Domestic violence is a public health and safety issue – it’s time we treated it as one

Already this year we have seen more than one death a week from domestic and family violence. Sadly, these deaths are just the tip of the iceberg. Family violence is present in every part of our community – every street, every school, every workplace, every culture.

Apr 02, 2024, updated Apr 02, 2024

Did you know that 3.6 million Australians have experienced some form of domestic and family violence since the age of 15? That’s enough to fill Suncorp stadium 60 times over. And did you know that one in four Australian women have experienced abuse by an intimate partner?

In Queensland alone, police respond to about 300 domestic violence incidents a day. Our shelters are bursting at the seams and women are having to choose between living with violence or being homeless.

This can and must change.

Australia is a world leader in health and safety prevention initiatives like road safety and reducing lung cancer rates. We can be world leaders in domestic violence prevention as well, by putting in place a planned, funded and continuous approach to violence prevention.

Governments across Australia are taking important action in holding users of violence accountable. We’ve seen this most recently with the criminalisation of coercive control. But we need to do (and fund) so much more.

In Australia, overwhelmingly, it’s men who are responsible for most violence, at more than 90 per cent. And we know that men who hold the most rigid views of masculinity are 17 times more likely to have physically assaulted their partner. Changing these attitudes will reduce the level of violence.

First, we need more funded programs that promote gender equality and respectful relationships across the community. We need more campaigns and events that drive community awareness, and we need to continue pushing for policy reforms at the local, federal and national level.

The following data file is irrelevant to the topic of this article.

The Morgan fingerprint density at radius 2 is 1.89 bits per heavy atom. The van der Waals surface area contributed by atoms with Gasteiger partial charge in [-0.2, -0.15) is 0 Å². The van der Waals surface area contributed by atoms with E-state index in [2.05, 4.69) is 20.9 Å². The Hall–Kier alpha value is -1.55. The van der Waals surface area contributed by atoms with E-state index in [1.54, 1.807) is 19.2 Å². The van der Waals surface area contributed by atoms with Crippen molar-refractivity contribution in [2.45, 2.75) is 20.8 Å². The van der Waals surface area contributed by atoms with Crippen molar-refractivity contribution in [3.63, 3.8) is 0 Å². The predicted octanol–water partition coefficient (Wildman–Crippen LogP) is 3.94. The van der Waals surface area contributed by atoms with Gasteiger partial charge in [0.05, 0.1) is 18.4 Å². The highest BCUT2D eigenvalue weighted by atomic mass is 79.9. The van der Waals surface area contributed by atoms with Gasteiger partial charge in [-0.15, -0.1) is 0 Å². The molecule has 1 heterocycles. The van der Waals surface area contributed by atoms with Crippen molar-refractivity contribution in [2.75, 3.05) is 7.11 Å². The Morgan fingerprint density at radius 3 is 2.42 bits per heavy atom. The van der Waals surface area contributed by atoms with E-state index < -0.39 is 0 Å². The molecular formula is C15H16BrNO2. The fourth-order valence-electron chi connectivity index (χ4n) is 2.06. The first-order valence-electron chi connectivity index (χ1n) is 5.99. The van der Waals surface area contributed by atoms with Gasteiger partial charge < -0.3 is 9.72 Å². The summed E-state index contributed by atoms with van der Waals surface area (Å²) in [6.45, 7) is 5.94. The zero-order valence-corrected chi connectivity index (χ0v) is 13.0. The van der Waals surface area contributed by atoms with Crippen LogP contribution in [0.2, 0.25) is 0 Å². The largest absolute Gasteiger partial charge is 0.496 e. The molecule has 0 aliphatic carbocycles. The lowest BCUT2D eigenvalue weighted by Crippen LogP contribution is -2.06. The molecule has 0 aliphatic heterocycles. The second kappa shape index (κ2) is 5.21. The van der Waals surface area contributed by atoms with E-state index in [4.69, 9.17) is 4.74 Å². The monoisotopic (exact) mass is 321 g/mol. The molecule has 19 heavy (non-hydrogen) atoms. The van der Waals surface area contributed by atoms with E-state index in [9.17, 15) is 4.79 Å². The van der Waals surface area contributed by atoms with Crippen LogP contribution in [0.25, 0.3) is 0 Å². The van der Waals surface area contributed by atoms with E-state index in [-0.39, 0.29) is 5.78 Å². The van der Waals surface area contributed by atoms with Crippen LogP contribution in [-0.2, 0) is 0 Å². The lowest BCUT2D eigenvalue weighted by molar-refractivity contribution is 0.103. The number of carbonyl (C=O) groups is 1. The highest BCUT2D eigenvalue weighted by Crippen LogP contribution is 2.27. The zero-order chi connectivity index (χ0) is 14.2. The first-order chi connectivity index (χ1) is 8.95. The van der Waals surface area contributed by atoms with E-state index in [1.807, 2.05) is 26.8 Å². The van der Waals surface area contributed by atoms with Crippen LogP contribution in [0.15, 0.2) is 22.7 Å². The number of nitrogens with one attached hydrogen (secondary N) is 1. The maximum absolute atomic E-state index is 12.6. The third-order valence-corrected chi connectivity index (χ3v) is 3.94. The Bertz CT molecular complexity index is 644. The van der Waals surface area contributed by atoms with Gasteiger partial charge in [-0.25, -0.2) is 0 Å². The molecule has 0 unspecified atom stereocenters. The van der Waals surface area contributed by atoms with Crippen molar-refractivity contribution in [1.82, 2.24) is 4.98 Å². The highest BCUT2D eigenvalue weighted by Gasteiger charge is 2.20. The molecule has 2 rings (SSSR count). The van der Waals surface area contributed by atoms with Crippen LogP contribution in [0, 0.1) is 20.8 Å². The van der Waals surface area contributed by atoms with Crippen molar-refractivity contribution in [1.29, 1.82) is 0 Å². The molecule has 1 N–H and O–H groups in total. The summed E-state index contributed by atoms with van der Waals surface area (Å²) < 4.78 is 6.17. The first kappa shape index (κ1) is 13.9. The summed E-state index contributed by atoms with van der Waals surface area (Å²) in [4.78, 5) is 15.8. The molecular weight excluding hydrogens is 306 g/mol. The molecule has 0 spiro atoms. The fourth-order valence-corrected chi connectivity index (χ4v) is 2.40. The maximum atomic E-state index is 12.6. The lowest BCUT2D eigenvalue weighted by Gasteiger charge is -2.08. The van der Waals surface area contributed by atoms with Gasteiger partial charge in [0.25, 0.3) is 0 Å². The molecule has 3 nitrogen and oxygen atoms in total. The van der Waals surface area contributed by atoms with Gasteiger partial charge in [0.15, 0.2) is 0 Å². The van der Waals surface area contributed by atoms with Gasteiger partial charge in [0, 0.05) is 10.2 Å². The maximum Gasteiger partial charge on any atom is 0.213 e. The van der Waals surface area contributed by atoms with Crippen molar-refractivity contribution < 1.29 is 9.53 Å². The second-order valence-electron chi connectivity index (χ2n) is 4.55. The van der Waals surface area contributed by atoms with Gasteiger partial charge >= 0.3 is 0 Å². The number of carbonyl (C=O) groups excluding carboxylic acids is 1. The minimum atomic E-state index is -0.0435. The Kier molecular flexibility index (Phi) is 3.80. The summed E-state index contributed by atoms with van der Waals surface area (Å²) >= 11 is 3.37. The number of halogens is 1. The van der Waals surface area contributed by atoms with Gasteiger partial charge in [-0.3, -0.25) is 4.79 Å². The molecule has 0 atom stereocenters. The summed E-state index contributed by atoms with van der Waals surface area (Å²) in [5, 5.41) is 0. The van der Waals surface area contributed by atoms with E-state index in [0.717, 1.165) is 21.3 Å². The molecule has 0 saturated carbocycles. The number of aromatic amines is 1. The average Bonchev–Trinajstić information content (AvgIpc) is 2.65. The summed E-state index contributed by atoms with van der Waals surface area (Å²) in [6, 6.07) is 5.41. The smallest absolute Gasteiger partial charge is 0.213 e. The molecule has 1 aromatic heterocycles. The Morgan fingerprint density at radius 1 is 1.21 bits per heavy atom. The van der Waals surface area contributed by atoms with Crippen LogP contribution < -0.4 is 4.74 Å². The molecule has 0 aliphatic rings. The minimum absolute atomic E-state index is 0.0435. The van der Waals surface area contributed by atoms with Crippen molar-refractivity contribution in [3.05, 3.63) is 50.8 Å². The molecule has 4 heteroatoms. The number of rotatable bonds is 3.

Second, we need real risk management and early intervention. We need to identify those who are at greatest risk of committing violence and provide them with the support and services they need, through funded behavioural change programs to stop the abuse before it happens.

Funding early intervention programs for boys and men, designed to stop early signs of abuse from escalating, prevent violence from recurring, and reduce longer term impacts and harm, is essential to ending the cycle of violence.

For those who have experienced domestic violence, support in recovery is so important. Funding and growing some of the wonderful recovery programs that already exist, and supporting alliances that advocate for high-quality, holistic, long-term rehabilitation is paramount to helping people rebuild their lives after domestic and family violence. This approach not only allows healing but also reduces the prospect that survivors will return to unsafe relationships.

There is much to be done but each of us can make a real difference.

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Ask your workplace to provide training on how you can recognise the signs of violence, respond safely and respectfully, and then refer someone for support. Domestic violence is costing our businesses billions a year in lost productivity and all employers have legal obligations to keep employees safe. And we estimate that about two-thirds of people living with abuse are in the workforce.

Support a domestic violence organisation – donate or volunteer your time. We welcome you to join us in May for Darkness to Daylight as we stand together as a community that will no longer accept violence. Several thousand of us will walk, run and talk to bring this issue out of the darkness and into the daylight, and raise funds for domestic violence prevention projects.

Be a positive role model for the young people in your life by showing them healthy, respectful relationships free from fear.

And, lastly, call on governments at all levels for more action, now, to fund real prevention.

Ending domestic and family violence will require all of us to step up. Will you join us?




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